4 types of PMI: which one is right for you?

October 5, 2017 - 5 min read

Thanks to PMI, you don’t need 20% down

For many home buyers, one of the biggest challenges to enjoying homeownership is the downpayment.

Thanks to private mortgage insurance, or PMI, U.S. home buyers have a number of low, or even no downpayment options available to them.

Home buyers often try to avoid PMI because they think it’s “bad.” But consider this: PMI allows buyers to own a home much sooner, capitalize on home appreciation, and avoid rising rents.

Sure, home buyers can wait to save up 20%, or exhaust their savings, but PMI could be a much better alternative.

Private mortgage insurance is nothing to be afraid of. It’s simply an insurance policy issued by a private company that lowers risk for the lender.

In turn, lenders can approve a mortgage at well below the 20% down mark. Thanks to PMI, buyers can own a home sooner.

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Choosing between 4 types of PMI

Mortgage insurance typically reduces the upfront cost of the home and spreads it out via slightly higher monthly payments. The type of mortgage insurance will determine the length of time for which the homeowner will make the higher payment.

The four types of mortgage insurance does not include those offered with government-backed loans such as FHA MIP, or “mortgage insurance premium.” Rather, these are private mortgage insurance types which are issued with conventional loans, and they come in four varieties:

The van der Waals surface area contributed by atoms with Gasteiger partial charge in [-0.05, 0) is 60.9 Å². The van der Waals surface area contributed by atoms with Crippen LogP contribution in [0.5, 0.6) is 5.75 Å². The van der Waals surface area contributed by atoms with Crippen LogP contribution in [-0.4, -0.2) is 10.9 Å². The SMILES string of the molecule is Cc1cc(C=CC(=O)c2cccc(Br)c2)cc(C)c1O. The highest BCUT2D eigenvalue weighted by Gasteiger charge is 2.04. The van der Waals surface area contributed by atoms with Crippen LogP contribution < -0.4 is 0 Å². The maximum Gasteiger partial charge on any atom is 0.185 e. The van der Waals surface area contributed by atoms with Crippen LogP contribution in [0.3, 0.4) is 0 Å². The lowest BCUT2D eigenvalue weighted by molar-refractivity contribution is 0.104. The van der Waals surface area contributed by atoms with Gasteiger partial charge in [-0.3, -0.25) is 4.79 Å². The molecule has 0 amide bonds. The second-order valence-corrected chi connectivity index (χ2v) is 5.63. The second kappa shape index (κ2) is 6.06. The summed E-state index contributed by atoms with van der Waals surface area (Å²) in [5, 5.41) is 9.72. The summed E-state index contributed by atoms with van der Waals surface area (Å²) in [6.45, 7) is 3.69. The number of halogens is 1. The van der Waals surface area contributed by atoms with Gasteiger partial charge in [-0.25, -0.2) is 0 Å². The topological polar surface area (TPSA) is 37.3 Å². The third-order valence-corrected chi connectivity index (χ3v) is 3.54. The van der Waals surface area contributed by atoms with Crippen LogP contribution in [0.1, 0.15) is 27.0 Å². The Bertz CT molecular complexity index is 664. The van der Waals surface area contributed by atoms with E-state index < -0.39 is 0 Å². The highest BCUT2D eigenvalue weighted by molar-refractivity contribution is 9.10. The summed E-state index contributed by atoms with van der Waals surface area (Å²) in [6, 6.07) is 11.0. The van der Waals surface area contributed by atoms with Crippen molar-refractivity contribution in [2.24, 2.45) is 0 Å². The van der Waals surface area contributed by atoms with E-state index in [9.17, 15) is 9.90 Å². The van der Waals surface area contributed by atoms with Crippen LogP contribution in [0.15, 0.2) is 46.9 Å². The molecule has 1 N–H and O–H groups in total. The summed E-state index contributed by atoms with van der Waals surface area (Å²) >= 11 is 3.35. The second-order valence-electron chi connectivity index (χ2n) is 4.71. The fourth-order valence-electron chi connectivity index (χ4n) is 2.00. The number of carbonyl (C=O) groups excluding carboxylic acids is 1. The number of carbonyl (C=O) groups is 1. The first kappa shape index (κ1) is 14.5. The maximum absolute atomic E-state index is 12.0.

1. Borrower-paid (BPMI)
  2. Lender-paid (LPMI)
  3. Single premium
  4. Split premium

Each type comes with its own advantages that suit various situations. Choosing the right one can put you in an ideal home buying position.

1. Borrower-paid monthly PMI

Borrower-paid monthly mortgage insurance (BPMI) is the most common type and is often known simply as “PMI.” It is the “default” type of PMI, and the payment is tacked onto the regular mortgage payment.

BPMI can be canceled. You pay it until your loan principal drops to 78% of the home’s value. In other words, it drops off when you reach 22% equity in your home.

This percentage is based on the lesser of the original purchase price or current appraised value.

BPMI might be the right choice for a buyer who is unsure how long they will stay in the home or keep the mortgage. There is no upfront cost to this type of PMI, and no waiting period to cancel it via a refinance or lump-sum payment to your principal loan balance.